Will Sheehey, Branden Dawson

Top 25 Countdown: No. 12 Michigan State Spartans

Leave a comment

Throughout the month of October, CollegeBasketballTalk will be rolling out our previews for the 2012-2013 season. Check back at 9 a.m. and just after lunch every day, Monday-Friday, for a new preview item.

To browse through the preview posts we’ve already published, click here. To look at the rest of the Top 25, click here. For a schedule of our previews for the month, click here.

Last Season: 29-8, 13-5 Big Ten (t-1st); Lost in the Sweet 16 to Louisville

Head Coach: Tom Izzo

Key Losses: Draymond Green, Brandon Wood, Austin Thornton

Newcomers: Gary Harris, Matt Costello, Denzel Valentine, Kenny Kaminski

Projected Lineup:

G: Keith Appling, Jr.
G: Gary Harris, Fr.
F: Branden Dawson, So.
F: Derrick Nix, Sr.
C: Adreian Payne, Jr.
Bench: Travis Trice, So.; Alex Gauna, So.; Matt Costello, Fr.; Brandon Kearney, So.; Russell Byrd, So.; Denzel Valentive, Fr.

Outlook: Michigan State entered the 2010-2011 season with all kinds of hype and produced one of the most disappointing seasons in Spartan history. They finished 19-15 on the year, 9-9 in league play and somehow managed to squeeze an NCAA tournament bid out of it. After some significant roster turnover heading into last season, the Spartans weren’t expected to be much more than mediocre … and they went out and won a share of the Big Ten regular season title (after blowing a two game lead with two games left), the Big Ten tournament title and earned a No. 1 seed in the NCAA tournament. (Hurray, accurate preseason projections!)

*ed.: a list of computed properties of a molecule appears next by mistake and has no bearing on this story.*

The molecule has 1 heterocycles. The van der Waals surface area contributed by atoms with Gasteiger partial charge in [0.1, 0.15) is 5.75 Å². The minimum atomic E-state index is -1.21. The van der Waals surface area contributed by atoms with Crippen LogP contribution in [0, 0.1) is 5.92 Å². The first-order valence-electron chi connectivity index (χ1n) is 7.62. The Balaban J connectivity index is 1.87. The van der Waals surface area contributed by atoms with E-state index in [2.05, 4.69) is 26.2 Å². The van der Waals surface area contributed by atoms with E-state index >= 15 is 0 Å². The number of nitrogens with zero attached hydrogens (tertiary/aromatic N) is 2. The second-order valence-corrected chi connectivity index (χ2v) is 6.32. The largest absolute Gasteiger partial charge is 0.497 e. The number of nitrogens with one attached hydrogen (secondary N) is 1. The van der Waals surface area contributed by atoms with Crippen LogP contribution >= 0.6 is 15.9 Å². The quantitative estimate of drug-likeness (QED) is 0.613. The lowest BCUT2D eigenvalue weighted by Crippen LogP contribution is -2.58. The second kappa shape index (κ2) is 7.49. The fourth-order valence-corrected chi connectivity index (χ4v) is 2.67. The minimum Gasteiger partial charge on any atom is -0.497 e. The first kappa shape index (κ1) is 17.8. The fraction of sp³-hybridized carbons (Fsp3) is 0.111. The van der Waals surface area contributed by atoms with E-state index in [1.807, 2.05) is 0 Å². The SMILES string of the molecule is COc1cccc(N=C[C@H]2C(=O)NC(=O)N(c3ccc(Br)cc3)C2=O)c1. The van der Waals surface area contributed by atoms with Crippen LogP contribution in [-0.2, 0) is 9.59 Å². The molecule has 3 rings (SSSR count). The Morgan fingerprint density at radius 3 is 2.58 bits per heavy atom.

And this season?

Well, expectations are kind of in the middle. The Spartans are expected to be a contender in the Big Ten, but they aren’t a favorite. Indiana is. It’s tough to even label them a contender for the title with Michigan and Ohio State in the conference as well. They’re also a borderline top ten team, as their ranking in this poll will show you, but they aren’t really talked about as a Final Four contender beyond the obvious “never bet against Izzo” tourney-meme.

The one thing we do know about this group is that they have the kind of makeup that Izzo usually has success with.

It starts in the front court, where the Spartans will be as big and physical as anyone. Adreian Payne and Derrick Nix spent last season rotating at the center spot, playing along side Draymond Green, but with Green off to the professional ranks, Izzo’s two biggest big men will see a lot of shared court time. Payne and Nix are complete contrasts on the court. Where Payne has length and athleticism for days, Nix is a bully on the block that’s strong as an ox but struggles to keep his weight down.

Joining them up front is sophomore Branden Dawson, who was having an excellent freshman season before he tore his ACL in March. The good news? Dawson has recovered incredibly quickly from the surgery and should be back to his old form, which is good news for this group. At 6-foot-6 and 230 pounds, Dawson is aggressive when attacking the basket — and the back boards — and will give Izzo a trio of tough, physical front court players. Exactly like the Tom Izzo teams of old. Sophomore Alex Gauna and freshman Matt Costello will round out the front court rotation, although Dawson might also be able to slide over and play the four spot if necessary.

The back court is where the question marks will lie. As well as that front court trio fits in with what classic Michigan State teams look like, the key centers around the ability of the back court to score, because offensive creativity is not exactly a strong suit for that group.